Tuesday, August 24, 2010

Principles first -- Unschooling second

The headline on this blog post isn't meant to diminish the importance of unschooling. It's meant to establish the fact that I have to have principles in place first before I can determine if unschooling is the proper method for raising my child, Livy. I determined before her birth that unschooling was, indeed, the proper way to raise her.

In working out my principles in the early 1990s, I determined the propriety of Objectivism, the philosophy of Ayn Rand that states four primary things: 1) reality is real and understandable to humans; 2) humans have free will and rational brains that can figure out reality by forming facts; 3) because humans can make mistakes while working with reality, they need a code of ethics (honesty, independence, integrity, etc.) to help guide their minds; 4) because humans are rational and work by a code of ethics, they are the only ones who know how to make themselves happy and are, therefore, entitled to be left alone by other humans and by governments.

Because of the above four true generalizations about humans and reality, I determined that the best way to raise my child was to honor her right to her own life, to not get in the way of her extraordinary fact-finding mission and personal trail to happiness.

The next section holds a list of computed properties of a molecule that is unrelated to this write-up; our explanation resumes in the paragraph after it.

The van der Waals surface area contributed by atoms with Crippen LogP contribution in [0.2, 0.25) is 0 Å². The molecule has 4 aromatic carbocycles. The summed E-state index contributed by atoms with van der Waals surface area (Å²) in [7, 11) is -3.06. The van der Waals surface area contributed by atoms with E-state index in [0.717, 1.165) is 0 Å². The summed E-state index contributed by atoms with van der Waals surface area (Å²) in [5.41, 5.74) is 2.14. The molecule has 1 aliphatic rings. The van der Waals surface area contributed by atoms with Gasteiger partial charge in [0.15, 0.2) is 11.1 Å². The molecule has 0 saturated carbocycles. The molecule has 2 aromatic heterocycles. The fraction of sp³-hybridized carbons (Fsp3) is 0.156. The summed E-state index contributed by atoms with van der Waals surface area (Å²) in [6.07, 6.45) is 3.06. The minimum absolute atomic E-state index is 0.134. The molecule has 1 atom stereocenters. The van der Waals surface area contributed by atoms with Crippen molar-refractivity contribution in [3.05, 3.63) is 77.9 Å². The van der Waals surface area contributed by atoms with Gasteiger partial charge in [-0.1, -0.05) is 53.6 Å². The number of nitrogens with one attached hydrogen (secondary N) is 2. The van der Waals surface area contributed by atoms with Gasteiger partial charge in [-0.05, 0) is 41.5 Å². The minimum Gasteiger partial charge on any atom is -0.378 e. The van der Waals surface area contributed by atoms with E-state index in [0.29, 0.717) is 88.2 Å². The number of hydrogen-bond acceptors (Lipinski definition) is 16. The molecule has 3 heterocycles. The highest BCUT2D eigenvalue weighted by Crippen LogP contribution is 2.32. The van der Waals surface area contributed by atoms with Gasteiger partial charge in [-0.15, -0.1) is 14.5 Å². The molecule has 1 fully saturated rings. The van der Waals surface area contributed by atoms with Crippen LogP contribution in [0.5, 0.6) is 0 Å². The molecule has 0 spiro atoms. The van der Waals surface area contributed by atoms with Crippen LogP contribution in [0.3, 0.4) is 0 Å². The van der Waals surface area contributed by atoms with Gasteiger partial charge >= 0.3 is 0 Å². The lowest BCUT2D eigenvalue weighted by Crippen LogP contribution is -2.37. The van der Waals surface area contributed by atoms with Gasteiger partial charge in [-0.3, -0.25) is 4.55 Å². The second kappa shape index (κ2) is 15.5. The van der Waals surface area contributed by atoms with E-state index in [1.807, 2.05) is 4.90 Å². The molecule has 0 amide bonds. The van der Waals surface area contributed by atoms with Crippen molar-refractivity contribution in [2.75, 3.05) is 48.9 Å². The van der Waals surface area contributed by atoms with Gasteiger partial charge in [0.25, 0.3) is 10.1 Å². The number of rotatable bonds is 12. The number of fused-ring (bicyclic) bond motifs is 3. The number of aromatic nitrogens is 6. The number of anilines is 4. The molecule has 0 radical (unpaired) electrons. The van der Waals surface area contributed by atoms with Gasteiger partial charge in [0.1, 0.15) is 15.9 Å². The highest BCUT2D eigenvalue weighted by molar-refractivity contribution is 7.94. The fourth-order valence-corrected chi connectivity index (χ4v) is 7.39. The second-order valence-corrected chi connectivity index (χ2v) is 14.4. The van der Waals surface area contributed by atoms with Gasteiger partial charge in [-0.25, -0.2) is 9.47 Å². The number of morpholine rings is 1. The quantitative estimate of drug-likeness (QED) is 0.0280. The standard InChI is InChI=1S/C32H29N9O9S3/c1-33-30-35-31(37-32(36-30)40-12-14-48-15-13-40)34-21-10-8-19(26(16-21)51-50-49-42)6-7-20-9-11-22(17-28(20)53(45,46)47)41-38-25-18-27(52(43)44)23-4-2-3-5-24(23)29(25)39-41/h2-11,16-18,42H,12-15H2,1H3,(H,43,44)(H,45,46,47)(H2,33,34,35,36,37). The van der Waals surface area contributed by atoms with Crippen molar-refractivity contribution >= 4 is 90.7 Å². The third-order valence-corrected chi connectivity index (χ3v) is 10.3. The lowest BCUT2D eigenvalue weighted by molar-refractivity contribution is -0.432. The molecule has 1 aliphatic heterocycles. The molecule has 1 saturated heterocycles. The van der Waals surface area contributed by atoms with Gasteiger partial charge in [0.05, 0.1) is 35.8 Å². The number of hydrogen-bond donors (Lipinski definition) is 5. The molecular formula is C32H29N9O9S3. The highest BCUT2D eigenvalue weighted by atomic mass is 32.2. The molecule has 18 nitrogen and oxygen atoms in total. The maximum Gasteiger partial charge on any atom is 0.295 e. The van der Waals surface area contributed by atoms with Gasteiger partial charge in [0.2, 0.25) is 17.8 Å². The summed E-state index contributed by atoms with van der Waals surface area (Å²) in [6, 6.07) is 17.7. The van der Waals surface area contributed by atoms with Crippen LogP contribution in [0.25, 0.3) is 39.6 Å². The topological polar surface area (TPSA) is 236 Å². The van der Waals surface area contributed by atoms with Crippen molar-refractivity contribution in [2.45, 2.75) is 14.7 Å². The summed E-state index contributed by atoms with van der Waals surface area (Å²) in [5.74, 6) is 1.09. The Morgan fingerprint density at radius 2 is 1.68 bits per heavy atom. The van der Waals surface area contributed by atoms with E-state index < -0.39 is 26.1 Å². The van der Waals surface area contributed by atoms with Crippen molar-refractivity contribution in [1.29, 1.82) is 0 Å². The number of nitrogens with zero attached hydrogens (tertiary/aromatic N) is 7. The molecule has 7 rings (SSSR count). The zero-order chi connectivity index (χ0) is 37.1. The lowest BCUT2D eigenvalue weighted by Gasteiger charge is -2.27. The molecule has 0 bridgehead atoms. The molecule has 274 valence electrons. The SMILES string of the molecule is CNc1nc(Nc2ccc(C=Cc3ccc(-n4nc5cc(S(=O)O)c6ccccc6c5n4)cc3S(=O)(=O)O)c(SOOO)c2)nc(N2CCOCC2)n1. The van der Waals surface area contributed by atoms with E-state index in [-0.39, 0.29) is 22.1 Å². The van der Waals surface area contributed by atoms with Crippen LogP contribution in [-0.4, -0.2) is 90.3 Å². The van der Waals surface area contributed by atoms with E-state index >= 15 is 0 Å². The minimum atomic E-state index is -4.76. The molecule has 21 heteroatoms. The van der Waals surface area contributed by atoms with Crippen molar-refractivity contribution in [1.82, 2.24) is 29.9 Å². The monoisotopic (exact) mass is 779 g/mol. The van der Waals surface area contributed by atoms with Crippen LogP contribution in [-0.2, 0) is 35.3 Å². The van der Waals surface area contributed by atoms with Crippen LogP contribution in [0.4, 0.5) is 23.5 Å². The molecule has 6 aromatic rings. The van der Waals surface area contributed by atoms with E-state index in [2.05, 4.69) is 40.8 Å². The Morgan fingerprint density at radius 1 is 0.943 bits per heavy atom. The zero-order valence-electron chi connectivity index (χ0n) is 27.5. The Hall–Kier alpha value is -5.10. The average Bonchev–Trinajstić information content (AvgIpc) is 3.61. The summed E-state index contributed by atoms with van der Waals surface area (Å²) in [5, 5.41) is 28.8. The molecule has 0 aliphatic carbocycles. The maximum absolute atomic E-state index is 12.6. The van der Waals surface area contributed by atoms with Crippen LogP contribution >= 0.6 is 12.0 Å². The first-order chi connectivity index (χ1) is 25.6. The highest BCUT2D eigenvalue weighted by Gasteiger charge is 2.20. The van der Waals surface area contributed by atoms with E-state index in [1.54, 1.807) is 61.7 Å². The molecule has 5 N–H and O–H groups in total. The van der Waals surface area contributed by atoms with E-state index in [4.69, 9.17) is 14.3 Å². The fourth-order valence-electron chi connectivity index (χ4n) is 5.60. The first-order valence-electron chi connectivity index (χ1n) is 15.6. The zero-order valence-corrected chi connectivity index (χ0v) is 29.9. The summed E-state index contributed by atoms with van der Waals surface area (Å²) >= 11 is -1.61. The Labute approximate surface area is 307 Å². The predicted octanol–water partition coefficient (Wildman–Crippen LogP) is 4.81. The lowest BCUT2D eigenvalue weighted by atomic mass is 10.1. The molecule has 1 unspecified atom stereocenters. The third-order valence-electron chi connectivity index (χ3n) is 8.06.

I also expect her to respect my rights and others' rights as I respect hers. This means that there are rules such as "you've got to clean up after yourself," "noise levels are limited in a room where some don't want noise," "fix your own food, if I don't want to fix it," "always be honest with me," "do not take others' stuff or violate their right to be left alone," "don't expect others to share or do something for you simply because you wish it," etc. We have been talking with each other about these rules for years now, with me giving explanations many times on why I think they are objective rules of conduct for not only kids, but also for adults.

I don't see unschooling as "unparenting." An objective parent has much to teach and much help to give about the facts of reality and what is right. I see that as my role, with my longterm plans of helping create an individual who will be not only my bloodline writ large in her own way, but be among my best and dearest of friends for life.

That is what she has turned out to be so far, an amazingly independent, thoughtful, caring, insightful individual who knows that in order to be free to run her own life, she must recognize the same for others and their lives.

Livy is a joy.

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